Like a lot of people, Jennifer Calvert knows how it feels to be bullied. Stick-thin and studious in school, she was nicknamed "Boney" and got teased for being a nerd. "I was the straight-A student who took academics seriously," she recalls. "Not cool."
However painful her grade-school past, though, Jennifer has been able to spin it into a positive—or herself and others. And that's just one of the personal experiences and passions this 50-year-old Concord, N.C., mom uses to enrich the lives of the people around her. Now an elementary school counselor, Jennifer teaches kids how to stand up for themselves, both inside and outside the classroom. "Bullying is all about power," Jennifer says. She shows kids how to take that power back—with a well-timed comeback, random question, or simply a confident look. "I tell kids, 'It may be killing you inside, but you can't let them know how it hurts,'" Jennifer explains.
While she's helping kids build emotional strength at school, she uses her love of fitness to foster their physical strength through her volunteer pursuits. Her main passion? Running. While she failed at short sprints ("I was always last, and I hated it!"), a sharp-eyed college instructor talked her into distance running, which better suited her long legs and lanky frame. "I'll always be grateful to him," Jennifer says. "Running has been the love of my life."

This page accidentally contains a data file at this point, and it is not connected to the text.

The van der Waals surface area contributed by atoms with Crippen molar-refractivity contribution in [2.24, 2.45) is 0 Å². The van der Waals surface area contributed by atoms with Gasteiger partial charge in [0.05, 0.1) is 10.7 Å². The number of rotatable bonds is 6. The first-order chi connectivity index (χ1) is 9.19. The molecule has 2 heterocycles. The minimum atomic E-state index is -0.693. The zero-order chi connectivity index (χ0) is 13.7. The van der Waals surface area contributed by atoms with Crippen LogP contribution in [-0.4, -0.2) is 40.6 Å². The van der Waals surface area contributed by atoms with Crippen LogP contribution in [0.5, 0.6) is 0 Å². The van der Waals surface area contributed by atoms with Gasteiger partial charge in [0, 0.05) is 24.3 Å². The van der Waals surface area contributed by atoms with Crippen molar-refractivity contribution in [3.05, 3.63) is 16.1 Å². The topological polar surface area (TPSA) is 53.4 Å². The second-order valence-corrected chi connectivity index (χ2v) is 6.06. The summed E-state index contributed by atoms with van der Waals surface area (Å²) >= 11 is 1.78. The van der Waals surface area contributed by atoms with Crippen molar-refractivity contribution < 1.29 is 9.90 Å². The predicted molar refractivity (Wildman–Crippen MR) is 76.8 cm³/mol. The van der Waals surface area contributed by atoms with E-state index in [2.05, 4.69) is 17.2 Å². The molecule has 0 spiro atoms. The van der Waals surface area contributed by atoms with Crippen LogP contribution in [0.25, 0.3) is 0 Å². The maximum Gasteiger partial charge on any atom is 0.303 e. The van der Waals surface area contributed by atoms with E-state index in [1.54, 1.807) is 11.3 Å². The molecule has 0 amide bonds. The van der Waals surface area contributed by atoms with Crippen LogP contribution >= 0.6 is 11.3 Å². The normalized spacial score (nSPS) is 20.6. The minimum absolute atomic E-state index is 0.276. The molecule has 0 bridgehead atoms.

She shares the love as co-chair of a local program to build biking and jogging trails and as the founder of Girl Power, a group that helps young girls form friendships and build skills in fitness, teamwork and self-confidence. A similar program for boys is in the works. And for 10 years she led a chapter of Girls on the Run (Girlsontherun.org), an international group that uses running to boost girls' self-esteem. "It's like a light bulb goes on," says Jennifer about the preteen program. "Girls see that if they can run a 5K, almost anything is possible."
Jennifer's influence doesn't stop there—even her family can't escape her infectious "try this" spirit. Her daughter, Cassie, 15, runs and swims, and her husband, Dave, recently shed 45 pounds—in part a result of seeing Jennifer always on the run (literally!). "I've learned you can't nag someone into caring for their health," Jennifer says. "All you can do is provide an example."
How to Beat a Bully
Missing school, feigning illness and withdrawing from friends can all be signs that your child is being bullied, says Jennifer Calvert, whose novel, BFF: Best Friends Forever, shares real-life strategies for dealing with bullies. Here are a few for your kids to try.
Ask a question.
Changing the subject with a question like "Hey, did you get the homework assignment?" can throw a bully off track.
Go along with the insult.
It's tough to do, but agreeing with a bully's taunts can totally deflate an attack. There's not much a tormentor can say to "You're right, my glasses do look kinda funny."
"It's the number-one defense," Jennifer says. It takes a quick wit to be funny on the spot, so help your child brainstorm a few clever comebacks ahead of time.
Practice the delivery.
Any effective response requires a strong voice and a steady gaze. Help your child role play until she gets it down pat.
Ask for help.
A school counselor can bring kids together for a safe mediation. Such a meeting gives the victim dignity, Jennifer says, "and it lets the bully know the school's got his number."